Environmental group slams Quiapo Church's use of plastic 'banderitas'

Published June 15, 2021, 10:27 AM

by Ellson Quismorio

Quiapo Church’s use of “banderitas” made out of single-use plastic has rubbed an environmental group the wrong way.

These trinkets made out of thin-film plastic have made the EcoWaste Coalition unhappy. (Photo from EcoWaste Coalition)

EcoWaste Coalition has called out the Quiapo Church for decorating the plaza where the bronze statue of San Juan Bautista stands with plastic “labo” buntings ahead of the feast day of St. John the Baptist on June 24.

Thin-film plastic bags or “labo” is among the most ubiquitous plastic garbage found on land as well as in rivers and oceans, the group said in a statement Tuesday, June 15. It is commonly used as packaging for food.

“The use of throw-away fiesta buntings is not in tune with the call for ecological conversion made by the Catholic bishops [amid the] climate emergency facing our nation and planet Earth,” said Jove Benosa, Zero Waste Campaigner, EcoWaste Coalition.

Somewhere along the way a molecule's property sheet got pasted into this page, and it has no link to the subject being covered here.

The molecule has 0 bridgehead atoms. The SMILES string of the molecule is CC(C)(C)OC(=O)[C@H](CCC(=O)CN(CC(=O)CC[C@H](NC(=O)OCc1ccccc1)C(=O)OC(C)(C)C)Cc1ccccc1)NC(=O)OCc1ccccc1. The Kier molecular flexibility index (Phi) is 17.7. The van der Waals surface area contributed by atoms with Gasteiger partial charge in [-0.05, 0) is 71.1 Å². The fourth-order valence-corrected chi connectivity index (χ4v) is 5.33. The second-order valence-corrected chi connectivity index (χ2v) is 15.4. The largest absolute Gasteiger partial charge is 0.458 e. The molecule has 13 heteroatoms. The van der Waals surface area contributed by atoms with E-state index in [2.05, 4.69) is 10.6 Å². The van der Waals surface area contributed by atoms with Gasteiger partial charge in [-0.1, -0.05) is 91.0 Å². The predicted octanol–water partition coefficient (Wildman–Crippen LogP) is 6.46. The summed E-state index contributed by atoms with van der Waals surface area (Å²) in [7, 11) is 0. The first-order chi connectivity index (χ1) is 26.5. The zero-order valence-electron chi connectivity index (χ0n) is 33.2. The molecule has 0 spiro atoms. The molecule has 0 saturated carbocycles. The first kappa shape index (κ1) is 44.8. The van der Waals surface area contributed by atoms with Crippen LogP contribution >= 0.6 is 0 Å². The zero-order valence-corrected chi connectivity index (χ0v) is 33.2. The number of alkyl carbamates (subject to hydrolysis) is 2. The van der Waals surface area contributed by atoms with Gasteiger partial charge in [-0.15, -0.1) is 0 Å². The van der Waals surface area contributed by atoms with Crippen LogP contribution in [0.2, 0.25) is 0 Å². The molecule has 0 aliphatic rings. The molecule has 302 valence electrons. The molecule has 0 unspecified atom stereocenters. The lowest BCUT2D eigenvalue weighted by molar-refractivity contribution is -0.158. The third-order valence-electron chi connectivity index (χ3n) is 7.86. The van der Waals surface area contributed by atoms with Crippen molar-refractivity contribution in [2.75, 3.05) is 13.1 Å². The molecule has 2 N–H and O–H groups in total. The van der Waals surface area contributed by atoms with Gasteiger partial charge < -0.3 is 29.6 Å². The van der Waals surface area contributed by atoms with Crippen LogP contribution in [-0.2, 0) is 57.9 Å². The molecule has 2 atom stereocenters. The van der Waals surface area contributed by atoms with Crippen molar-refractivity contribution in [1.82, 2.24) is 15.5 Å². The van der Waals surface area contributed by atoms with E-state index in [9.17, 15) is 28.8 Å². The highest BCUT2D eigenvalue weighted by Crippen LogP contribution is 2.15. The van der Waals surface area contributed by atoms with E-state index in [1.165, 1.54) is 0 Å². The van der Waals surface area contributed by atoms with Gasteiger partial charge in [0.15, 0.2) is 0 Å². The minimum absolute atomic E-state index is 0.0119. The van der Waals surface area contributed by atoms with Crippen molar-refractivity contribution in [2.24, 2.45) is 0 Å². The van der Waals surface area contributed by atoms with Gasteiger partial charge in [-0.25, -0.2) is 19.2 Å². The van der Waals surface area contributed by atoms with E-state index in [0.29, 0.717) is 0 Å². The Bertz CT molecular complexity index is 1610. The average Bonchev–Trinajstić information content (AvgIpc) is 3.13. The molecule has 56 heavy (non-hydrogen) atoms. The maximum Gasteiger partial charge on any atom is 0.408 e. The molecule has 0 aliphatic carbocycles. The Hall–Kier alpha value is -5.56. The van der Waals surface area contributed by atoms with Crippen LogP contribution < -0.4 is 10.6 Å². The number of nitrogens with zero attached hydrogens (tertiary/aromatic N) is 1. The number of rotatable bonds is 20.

The group recalled the pastoral statement released in 2019 by the Catholic Bishops’ Conference of the Philippines (CBCP) appealing for “continuing ecological conversion” and for “ecological actions”, including “eliminating single-use plastics” to help address the “ecological crisis”.

“It’s time to say good riddance to disposable plastic buntings that only turn into residual garbage, which is dumped or burned somewhere or gets spilled into the oceans,” Benosa said.

“As wasteful plastic banderitas play no role in the successful conduct of any religious activity, we appeal to our community and church leaders to junk the outmoded practice of hanging fiesta buntings in the streets and plazas,” the group said.

“The true essence of our faith-stirred celebrations is not measured by the length and color of plastic buntings crisscrossing our streets, but on how we care for one another and for our Mother Earth, especially in times of difficulties such as during the COVID-19 (coronavirus disease) pandemic,” it added.